Christie LW41: Bright, High Quality, Widescreen Conference Room Projector
Excellent data image quality. The LW41 scored notably well for data image quality. It even did well with color-related issues using its brightest preset, which is unusual for any projector. Colors were vibrant and fully saturated with all preset modes, and color balance was good, with suitably neutral grays at all levels, with most presets, including Normal, which was the brightest on my tests.
The only two presets with color balance issues were Daytime mode, with a green tint at some shades of gray, and Cinema, with slightly brown tints at some shades of gray and slightly pink tints at others. As a practical matter, this isn't an issue, since you have an assortment of other presets to choose from.
More important than color issues for most data applications, is that the LW41 offers sharp focus, with crisp, easily readable text at sizes as small as 7 points in my tests. In addition, it synced well enough with a VGA connection for the image to be almost as rock solid as with a digital HDMI connection, even with images that tend to cause pixel jitter.
Better than par video quality. Video quality for the LW41 is best described as better than par for a data projector, but not by a lot. The 1280x800 native resolution translates into 720p HD for video signals, complete with a native widescreen aspect ratio. Beyond that, the projector did a good job with shadow detail and skin tones; I didn't see any motion artifacts; and because it's LCD-based, there's no danger of seeing the rainbow artifacts that are common with DLP projectors.
The bad news is that I saw an annoying level of posterization in scenes that tend to cause the problem, and the level of noise in unbroken areas was hard to ignore in some clips. Colors also had the dull, flat look that goes with a low contrast ratio, although the problem was not as extreme as with some data projectors. Overall, the quality is good enough to let you watch a full-length movie comfortably, but that's a fairly low bar.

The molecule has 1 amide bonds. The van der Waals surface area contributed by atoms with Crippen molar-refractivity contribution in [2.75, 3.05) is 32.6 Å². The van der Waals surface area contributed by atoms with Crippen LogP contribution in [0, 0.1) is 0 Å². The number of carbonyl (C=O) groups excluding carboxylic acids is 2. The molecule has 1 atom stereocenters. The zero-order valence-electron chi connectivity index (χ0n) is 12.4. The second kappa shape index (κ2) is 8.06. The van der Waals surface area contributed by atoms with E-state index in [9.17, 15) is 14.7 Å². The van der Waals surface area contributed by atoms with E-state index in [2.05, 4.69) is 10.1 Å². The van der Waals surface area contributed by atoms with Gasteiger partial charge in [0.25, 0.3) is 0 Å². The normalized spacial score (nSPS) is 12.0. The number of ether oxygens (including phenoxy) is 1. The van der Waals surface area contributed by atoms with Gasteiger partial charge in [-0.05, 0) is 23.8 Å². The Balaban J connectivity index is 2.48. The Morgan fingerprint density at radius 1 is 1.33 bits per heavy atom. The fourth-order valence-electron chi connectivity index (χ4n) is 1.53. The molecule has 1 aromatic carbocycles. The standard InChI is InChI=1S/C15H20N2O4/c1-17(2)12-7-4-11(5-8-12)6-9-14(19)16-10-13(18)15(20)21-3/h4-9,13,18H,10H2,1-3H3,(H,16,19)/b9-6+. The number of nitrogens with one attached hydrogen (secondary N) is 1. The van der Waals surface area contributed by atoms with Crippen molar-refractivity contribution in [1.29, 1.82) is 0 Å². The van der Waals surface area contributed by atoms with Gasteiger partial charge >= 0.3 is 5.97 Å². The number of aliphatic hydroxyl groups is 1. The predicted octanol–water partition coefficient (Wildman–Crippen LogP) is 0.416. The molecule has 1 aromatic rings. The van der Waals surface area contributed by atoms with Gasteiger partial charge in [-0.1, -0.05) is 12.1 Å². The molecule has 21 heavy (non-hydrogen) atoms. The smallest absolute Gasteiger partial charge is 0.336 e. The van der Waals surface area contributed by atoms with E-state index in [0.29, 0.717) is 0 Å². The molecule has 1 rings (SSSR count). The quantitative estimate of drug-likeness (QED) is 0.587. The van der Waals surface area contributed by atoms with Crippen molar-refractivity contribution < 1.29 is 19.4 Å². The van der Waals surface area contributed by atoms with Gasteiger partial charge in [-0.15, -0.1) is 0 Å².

Zoom lens. With its 1.7x manual zoom lens, the LW41 gives you lots of flexibility in projector placement. For example, you can get a 120" diagonal image by placing the projector anywhere from 13 to almost 22 feet from the screen. (You can use our Calculator Pro to find LW41 throw distances for your screen size. In my tests, the measured distance was within the expected 5% variation for individual lenses.)
Lens shift. The LW41 also offers a modest lens shift to add flexibility in positioning the projector left and right or up and down relative to the screen. By my measurements, the vertical lens shift is plus or minus about 13% of the screen height from the center position. The horizontal shift is about 5% left and right of the screen width from the center position.
Neither of these is a lot compared with the lens shift in some other projectors, but any lens shift is a lot better than having none at all. There is the minor annoyance in this case of having to use a screwdriver to turn the controls, but once you've set it properly in a permanent installation you should never have to do it again.
Long lamp life. Christie rates the LW41's lamp life at 3000 hours in Normal lamp mode and 5000 hours in Eco mode, compared with as little as 2000 hours for some projectors. At $525 list per lamp (but available on the Web for as low as $340), the long life helps out a bit with the total cost of ownership.
Three-year warranty. The three-year warranty for the LW41 is longer than many projectors offer, making it a welcome extra. The lamp warranty is only one year or 500 hours, whichever comes first, but even that's longer than the 90 days that you get with many projectors.
Surprisingly good audio quality. The LW41's 16-watt mono speaker offers better sound quality than most projectors and is loud enough to fill a large conference room or classroom. All of the dialog in my tests was easily understandable, including some quietly spoken lines that all but disappear with most projectors. If you need still better quality, higher volume, or stereo, you can plug an external sound system into the audio output.
|Review Contents:||Introduction||Strong Points||Testing and Connectivity||Limitations and Conclusion|
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